Transnational Care and Kinship in Australia: Perspectives from Sinhalese Migrants in Later Life

A/Prof Raelene Wilding4, Dr Shashini Gamage4

4La Trobe University, Melbourne, Australia

Migration is a disruptive experience that requires the reimagining and reconfiguring of connections to family, place and community. Existing studies of transnational families have clearly demonstrated how migration and resultant familyhood across distance transform the gendered roles of parents and the associated practices of parental care for both mothers and fathers. In this paper, we build on those accounts by considering how distance and transnational practices transform and reconfigure the gendered duties and roles of older migrant adults who are not only parents but also grandparents. Drawing on ethnographic interview data, we explore the experiences of older men and women from Sri Lankan backgrounds who are living in Melbourne, Australia and who are engaged in transnational relations of care that incorporate practices of grandparenting, aged care and community leadership. We demonstrate how these practices are informed by the gendered obligations, roles and responsibilities associated with ageing in Sri Lanka, but also by the divergent and relatively negative cultural narratives of ageing in Australia. We argue that engagement in both social media and broadcast media provide important resources for reimagining and enacting later life as a Sinhalese migrant in Australia who is embedded in gendered and generational roles within a transnational family and community.


Raelene Wilding is Associate Professor, Sociology at La Trobe University. Her research on transnational families pays particular attention to the intersections of intimacy and communication technologies. Her most recent book is Families, Intimacy and Globalization (2018, Palgrave).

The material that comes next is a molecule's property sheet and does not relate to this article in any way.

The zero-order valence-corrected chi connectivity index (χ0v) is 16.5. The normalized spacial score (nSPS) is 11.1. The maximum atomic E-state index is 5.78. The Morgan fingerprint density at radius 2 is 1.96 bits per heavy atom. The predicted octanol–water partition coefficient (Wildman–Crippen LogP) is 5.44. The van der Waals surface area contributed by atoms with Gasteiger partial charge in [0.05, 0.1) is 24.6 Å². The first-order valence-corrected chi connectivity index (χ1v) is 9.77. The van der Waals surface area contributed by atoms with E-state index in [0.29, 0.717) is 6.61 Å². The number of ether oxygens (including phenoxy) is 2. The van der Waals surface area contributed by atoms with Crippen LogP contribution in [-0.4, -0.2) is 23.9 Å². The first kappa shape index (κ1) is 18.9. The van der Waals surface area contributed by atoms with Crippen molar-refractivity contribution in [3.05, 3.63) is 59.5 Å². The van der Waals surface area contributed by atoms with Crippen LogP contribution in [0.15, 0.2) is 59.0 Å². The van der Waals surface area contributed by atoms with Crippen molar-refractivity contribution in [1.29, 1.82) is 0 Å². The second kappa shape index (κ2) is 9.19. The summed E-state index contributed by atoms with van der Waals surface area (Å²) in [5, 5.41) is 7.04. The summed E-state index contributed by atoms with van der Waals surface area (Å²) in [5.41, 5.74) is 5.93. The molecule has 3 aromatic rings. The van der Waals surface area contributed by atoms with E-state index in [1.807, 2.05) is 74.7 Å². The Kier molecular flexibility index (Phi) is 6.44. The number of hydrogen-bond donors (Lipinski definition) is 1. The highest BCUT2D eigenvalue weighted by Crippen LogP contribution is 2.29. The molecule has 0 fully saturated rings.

Shashini Gamage is a researcher, journalist and documentary filmmaker. Her research interests include how transnational social fields are shaped by diasporic media, gender, and popular culture. Her ethnographic work with Sri Lankan migrants has been published in a PhD thesis, journal articles and book chapters.


The Asian Studies Association of Australia (ASAA) is the peak body of university experts and educators on Asia in Australia. Established in 1976, we promote and support the study of Asia in Australian universities and knowledge of Asia among the broader community. Our membership is drawn mainly from academics and students, but also includes industry and government Asia experts. We take a strong interest in promoting knowledge about Asia in schools and in contributing to state and Commonwealth government policies related to Asia. We provide informed comment on Asia to a broad public through our bulletin, Asian Currents, and specialist research articles in our journal, Asian Studies Review. Four book series published under our auspices cover Southeast Asia, South Asia, East Asia and Women in Asia.

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